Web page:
For a college basketball coach, this time of year is usually like Christmas, Thanksgiving and the Fourth of July all rolled into one.
Not only would the NCAA Tournament be in full swing, but coaches not participating in the Big Dance would hit the recruiting trail to load up their roster for next season. There would be extensive travel, countless in-home visits with recruits and their families, and a plethora of high school games to be viewed in order to uncover a program’s next jewel or two.
Ask any college coach and he will tell you the same thing: Recruiting is the lifeblood of any program.
But Steve Masiello is doing none of the above. There is zero travel, no games to attend, no “meet the parents” sessions. Instead there are long, mindless hours in which phone calls have become the main avenue for recruiting.
Thanks much, coronavirus.
“Mentally, I’m bored,” said Masiello, Manhattan’s head men’s basketball coach. “The lack of your routine kind of gets to you.”
But not all of that routine is confined to recruiting. Also missing from Masiello’s schedule is spring practice, player weightlifting sessions and individual instruction. All that, too, has been canceled.
“Basically what we’re doing is we have daily check-ins as a staff,” Masiello said. “And we’re in constant communication via FaceTime, text and phone calls with our players. We check on their academic progress and what work is due online.
“Just making sure that their FaceTime tutoring with their academic advisors is taking place. So we’re more or less just checking on them to make sure they’re good.”
But when it’s time to begin pitching to would-be recruits, the new normal we now live in has Masiello going back to the future.
“With recruiting I’ve been more like an operator on the phone,” Masiello said. “I feel like it’s a little old school. The phone used to be so much more prevalent in the past with recruiting. Now we’ve turned to more texts and interactions today, more one-on-ones. But now there are a lot of actual phone calls happening in recruiting.”
That lack of opportunity to meet face-to-face with prospective recruits has become a little like, well, dating.
“When you’re on the phone, it constantly feels like you’re on a first date all the time,” Masiello said. “It’s hard to progress the relationship over the phone. Normally you have some great dialogue on the phone (with a recruit), and then you have them up to campus, and you go see them play, too.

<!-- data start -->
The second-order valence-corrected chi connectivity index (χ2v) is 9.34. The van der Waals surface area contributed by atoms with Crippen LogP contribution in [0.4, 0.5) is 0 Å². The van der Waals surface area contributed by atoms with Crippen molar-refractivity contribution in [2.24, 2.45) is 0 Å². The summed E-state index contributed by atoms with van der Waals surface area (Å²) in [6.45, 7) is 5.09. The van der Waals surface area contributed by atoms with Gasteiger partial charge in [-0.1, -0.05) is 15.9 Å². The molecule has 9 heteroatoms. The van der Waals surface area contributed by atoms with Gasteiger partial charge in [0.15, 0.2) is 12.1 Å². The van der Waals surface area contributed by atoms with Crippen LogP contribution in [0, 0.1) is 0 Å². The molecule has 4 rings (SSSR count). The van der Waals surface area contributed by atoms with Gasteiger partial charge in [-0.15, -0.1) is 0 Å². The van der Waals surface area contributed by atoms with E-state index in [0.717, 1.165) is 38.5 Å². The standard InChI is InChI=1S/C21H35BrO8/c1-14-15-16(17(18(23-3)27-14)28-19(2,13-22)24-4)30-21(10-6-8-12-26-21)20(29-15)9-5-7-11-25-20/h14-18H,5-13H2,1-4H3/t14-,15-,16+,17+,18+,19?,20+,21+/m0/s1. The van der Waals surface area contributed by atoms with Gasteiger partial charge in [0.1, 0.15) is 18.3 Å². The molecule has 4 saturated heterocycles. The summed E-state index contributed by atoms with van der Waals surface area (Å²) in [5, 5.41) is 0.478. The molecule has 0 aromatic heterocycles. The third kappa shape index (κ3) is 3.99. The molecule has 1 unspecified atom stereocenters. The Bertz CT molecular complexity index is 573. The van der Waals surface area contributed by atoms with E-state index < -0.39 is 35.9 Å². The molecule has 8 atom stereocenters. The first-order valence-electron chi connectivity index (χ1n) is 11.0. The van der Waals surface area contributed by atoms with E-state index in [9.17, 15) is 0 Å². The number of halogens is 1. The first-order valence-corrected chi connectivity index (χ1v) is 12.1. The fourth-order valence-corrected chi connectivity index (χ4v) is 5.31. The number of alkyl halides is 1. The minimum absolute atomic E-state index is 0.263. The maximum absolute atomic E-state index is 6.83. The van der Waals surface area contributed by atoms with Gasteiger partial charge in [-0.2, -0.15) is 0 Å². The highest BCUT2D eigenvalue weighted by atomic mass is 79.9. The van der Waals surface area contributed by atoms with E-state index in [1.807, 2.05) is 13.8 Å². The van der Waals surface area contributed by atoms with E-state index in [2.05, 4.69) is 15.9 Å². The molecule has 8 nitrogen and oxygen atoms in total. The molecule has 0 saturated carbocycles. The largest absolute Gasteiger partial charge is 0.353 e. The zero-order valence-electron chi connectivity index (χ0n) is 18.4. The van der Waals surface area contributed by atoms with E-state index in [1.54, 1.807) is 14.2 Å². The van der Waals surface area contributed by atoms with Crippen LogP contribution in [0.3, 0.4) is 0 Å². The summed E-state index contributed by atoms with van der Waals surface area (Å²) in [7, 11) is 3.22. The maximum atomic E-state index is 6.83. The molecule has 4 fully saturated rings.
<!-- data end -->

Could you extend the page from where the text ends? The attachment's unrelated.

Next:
“That’s how momentum builds as well as relationships. Now you have to be a little creative with ways to do that.”
March is the month when the area high schools would be hosting their postseason tournaments, which become something of a one-stop shopping excursion for college coaches. But there are no tournaments this year. And with schools reverting to remote teaching, Masiello said it’s hard to get a handle on a recruit’s academic standing.
“There are so many factors now in the sense that you don’t know who is going to be eligible,” Masiello said. “You might be recruiting a kid right now that you’ve been recruiting all year and you really like. But maybe he’s 40 points away on his SAT score. So is he going to be able to make up those 40 points? Will he get the opportunity to take the SAT again? Will the NCAA grant relief for these types of things? There are just so many unknowns.”
The NCAA put a ban on in-person recruiting until April 15. But with public schools out until late April at least, Masiello doesn’t see an end to the current recruiting dilemma.
“My honest opinion is I don’t know how we can get out April 15 when schools won’t be in,” Masiello said. “It doesn’t sound like people will be able to gather. There are just more important things going on than basketball and recruiting right now, and that’s the way it should be.”
But Masiello does want to be prepared for when the world does return to the older ways.
“I do think where it gets tricky is when we do get back to normalcy, whenever that is, you want to try and be in a position to make up as much time as you can,” Masiello said. “I think we all understand the health and safety of our country and our community is the most important thing. But eventually we’re going to go back to being teachers, basketball coaches, librarians, whatever. And when you go back into your arena, you want to try and minimize the collateral effects that this had.”